Edwards has owned a four-unit building in the neighborhood since 1977, and called the violence "cyclical." He recalled four shootings in the area in 2013, including a teenager killed in an alley 100 feet from his building.
He pointed to bullet holes in his building's wall. "There's a gunshot, there's a gunshot," he said. He walked to a nearby light pole and pointed again. "Gunshot."
The Riverside County Sheriff's Department — which covers 17 municipalities and nearly 1.4 million residents — is also struggling to understand why homicides are up.
Though final numbers won't be ready until next month, the agency reported 55 homicides within its jurisdiction between January and October of 2013. An analysis of coroner's records showed at least five other homicides in the remaining two months of the year. The 60 homicides would mark a 46% increase from the 41 killings the department reported in 2012, and the most the agency has seen in the last five years.
As in Pomona, officials in Riverside are puzzled at why there are more killings when preliminary figures show overall violent crime is down.
"We sat down and tried to brainstorm and come up with any trends and see an increase in one particular area, and we didn't come up with anything," sheriff's Lt. Lisa McConnell said. "It's all scattered."
The department's full-time homicide unit has closed more cases in the last year, McConnell said, reporting a 65% closure rate for 2013 homicides compared with 59% the year before.
"It's not a matter of they're just looking at the numbers," McConnell said. "What can we do differently? Are we missing something? They're constantly reviewing their cases and trying to figure it out."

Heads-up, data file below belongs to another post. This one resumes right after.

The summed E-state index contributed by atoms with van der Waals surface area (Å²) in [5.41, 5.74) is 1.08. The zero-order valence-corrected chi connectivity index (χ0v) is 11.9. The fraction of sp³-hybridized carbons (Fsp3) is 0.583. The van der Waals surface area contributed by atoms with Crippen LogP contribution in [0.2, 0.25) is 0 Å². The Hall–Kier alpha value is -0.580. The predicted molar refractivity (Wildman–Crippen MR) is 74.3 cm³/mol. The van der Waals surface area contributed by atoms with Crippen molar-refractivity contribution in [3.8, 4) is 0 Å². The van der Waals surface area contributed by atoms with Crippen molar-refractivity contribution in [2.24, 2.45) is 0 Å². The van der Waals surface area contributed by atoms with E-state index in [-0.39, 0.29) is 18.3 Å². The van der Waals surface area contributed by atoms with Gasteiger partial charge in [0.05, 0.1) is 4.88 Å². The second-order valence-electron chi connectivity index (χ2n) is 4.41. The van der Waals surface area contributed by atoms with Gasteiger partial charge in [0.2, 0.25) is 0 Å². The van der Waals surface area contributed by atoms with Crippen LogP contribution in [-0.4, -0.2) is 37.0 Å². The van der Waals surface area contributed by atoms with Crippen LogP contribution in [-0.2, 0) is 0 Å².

Other area jurisdictions saw increases, but they were markedly smaller. The Los Angeles County Sheriff's Department recorded 167 homicides in 2013, up one from 2012. The department patrols dozens of communities, including Compton, which has seen an uptick in homicides. Overall violent crime was down nearly 9% from the year before, officials said.
Overall violent crime also fell in Long Beach, down 13.5% from 2012. Homicides were the only violent crime category to rise, Police Chief Jim McDonnell said earlier this month — up to 32 from 30 in 2012. Of the 32 slayings, 19 were investigated as gang-related, the chief said, compared with 14 the year before.
Experts said many factors can contribute to a rise in homicides, and noted some spikes occur without explanation. Fox cautioned that a one-year increase "is nothing to jump to conclusions about."
"The larger the jump, the more likely it will go down," he said.
The real concern for a city and police department, Fox said, is when a jurisdiction records a pattern of increases over several years.
But residents said they already feel less safe.
Pomona resident Yolanda Ambrocio said she used to take her children to play at a local school all the time. But she stopped going out amid a string of shootings in her neighborhood.
"The kids are inside, but they get tired and want to go on a walk. What do you do?" the mother of three said as she pushed her son's stroller Friday. "So we go in groups now — it's more safe."